DETMOLD, Germany (Reuters) - A 94-year-old survivor of Nazi Germany's Auschwitz death camp gave his testimony in court on Thursday, face to face with a former guard, who is charged with helping in the murder of at least 170,000 people.
Leon Schwarzbaum, who lost 35 family members during the Holocaust, calmly recalled the camp's horrors and when he had finished he directly addressed the accused, Reinhold Hanning, also 94, on the first day of his trial.
"I want to know why millions of Jews were killed and here we both are," Schwarzbaum said, his voice beginning to tremble.
"Soon we will both stand in front of the highest judge - tell everyone here what happened, the way I've done just now!"
Hanning avoided eye contact throughout, showing no reaction to Schwarzbaum's account. He had shuffled slowly into court and sat hunched and motionless in what is is likely to be one of Germany's last Nazi war crimes trials.
The former guard was 20 in 1942 when he joined the SS Death Head Unit at the concentration camp in occupied Poland, where more than 1.1 million Jews were killed.
The international media frenzy surrounding the case forced authorities to move the trial from the court house in Detmold, a small town in western Germany, to a bigger venue in the suburbs.
There was a heavy police presence around the building with a squad of officers on horseback, as Hanning walked in, wearing black glasses and a brown tweed jacket and looking at the ground. The session was limited to two hours due to his age.
Prosecutors said Hanning had joined the Death Head Unit, the Nazi organization overseeing death camps, voluntarily at the age of 18 and fought in eastern Europe in the early stages of World War Two before being transferred to Auschwitz in January 1942.
He is accused by the prosecutor's office in Dortmund as well as by 40 joint plaintiffs from Hungary, Israel, Canada, Britain, the United States and Germany.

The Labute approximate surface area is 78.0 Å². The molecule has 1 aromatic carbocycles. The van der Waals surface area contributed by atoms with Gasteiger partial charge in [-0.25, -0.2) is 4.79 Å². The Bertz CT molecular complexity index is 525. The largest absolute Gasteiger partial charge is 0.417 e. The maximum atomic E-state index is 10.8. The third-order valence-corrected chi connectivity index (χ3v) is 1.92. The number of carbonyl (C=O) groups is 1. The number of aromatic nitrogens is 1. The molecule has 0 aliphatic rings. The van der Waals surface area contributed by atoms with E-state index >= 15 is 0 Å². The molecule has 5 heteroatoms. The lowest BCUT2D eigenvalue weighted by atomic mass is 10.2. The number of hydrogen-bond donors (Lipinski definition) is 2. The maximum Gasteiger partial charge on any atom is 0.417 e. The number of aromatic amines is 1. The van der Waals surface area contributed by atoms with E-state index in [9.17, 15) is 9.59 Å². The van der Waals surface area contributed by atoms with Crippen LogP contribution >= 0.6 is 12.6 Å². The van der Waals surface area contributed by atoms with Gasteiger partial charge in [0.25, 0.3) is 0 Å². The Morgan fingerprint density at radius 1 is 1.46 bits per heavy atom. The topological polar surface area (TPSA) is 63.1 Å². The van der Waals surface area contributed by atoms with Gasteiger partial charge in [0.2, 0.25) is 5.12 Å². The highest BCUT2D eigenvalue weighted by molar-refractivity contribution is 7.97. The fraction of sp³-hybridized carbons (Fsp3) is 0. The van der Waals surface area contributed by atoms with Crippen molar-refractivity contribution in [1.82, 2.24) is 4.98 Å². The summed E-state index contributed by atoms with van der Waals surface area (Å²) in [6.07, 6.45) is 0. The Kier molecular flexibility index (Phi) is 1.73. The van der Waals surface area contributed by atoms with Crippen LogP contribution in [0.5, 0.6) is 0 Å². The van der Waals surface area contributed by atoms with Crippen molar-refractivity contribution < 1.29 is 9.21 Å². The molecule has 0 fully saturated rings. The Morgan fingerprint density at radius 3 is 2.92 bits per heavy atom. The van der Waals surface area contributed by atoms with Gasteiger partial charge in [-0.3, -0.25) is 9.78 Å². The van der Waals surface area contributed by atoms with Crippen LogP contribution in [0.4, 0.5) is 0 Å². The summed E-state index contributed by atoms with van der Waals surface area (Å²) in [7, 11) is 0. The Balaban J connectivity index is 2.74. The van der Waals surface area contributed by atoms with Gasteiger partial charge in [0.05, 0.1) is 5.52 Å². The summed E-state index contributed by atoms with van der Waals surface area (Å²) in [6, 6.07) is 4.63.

Hanning will not speak himself but his lawyer may read out a statement once all the witnesses have testified, defense lawyer Johannes Salmen said after the session ended.
Germany's Nazi war crimes office in Ludwigsburg has established that Hanning served in Auschwitz until at least June 1944.
He has admitted to having been a guard in a statement to the prosecution, but has denied involvement in the mass killings.
Investigators say he also served at Auschwitz's Birkenau sub-division, where about 90 percent of more than 1.2 million killings in the camp were carried out in four gas chambers.
Prosecutors maintain that the Nazis' machinery of murder hinged on people like Hanning guarding the prisoners, and accuse him of expediting, or at least facilitating, the slaughter.
"The final decision over life and death was made by the SS men," prosecutor Andreas Brendel said, after recounting the selection process of victims when they arrived at the camp.
Old and sick people, pregnant women, children under 13 and parents not letting go of their children were separated from their families and immediately sent to the gas chambers.
More witnesses are expected to testify in the trial, which is expected to go on until the end of May.
A precedent for charging former death camp employees as accessories to murder was set in 2011 when death camp guard Ivan Demjanjuk was convicted.
Last year, 94-year-old Oskar Groening, known as the "bookkeeper of Auschwitz", was sentenced for being an accessory to the murder of 300,000 people in Auschwitz.
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Three other former death camp workers in their 90s - two men and one woman - are due to go on trial in the next few months.
Because of their age, their hearings will also be restricted to two hours per day, assuming they are fit to face trial.
But Nazi hunter Efraim Zuroff, responsible for war crime investigations at the Simon Wiesenthal Center, said that age should not be an obstacle to prosecution.
"When you think of these cases, don't think of frail, old, sick men and women but of young people who devoted their energies to a system that implemented the Final Solution and aimed to obliterate the Jewish people," he said, referring to the Nazi's plan for the systematic extermination of the Jews.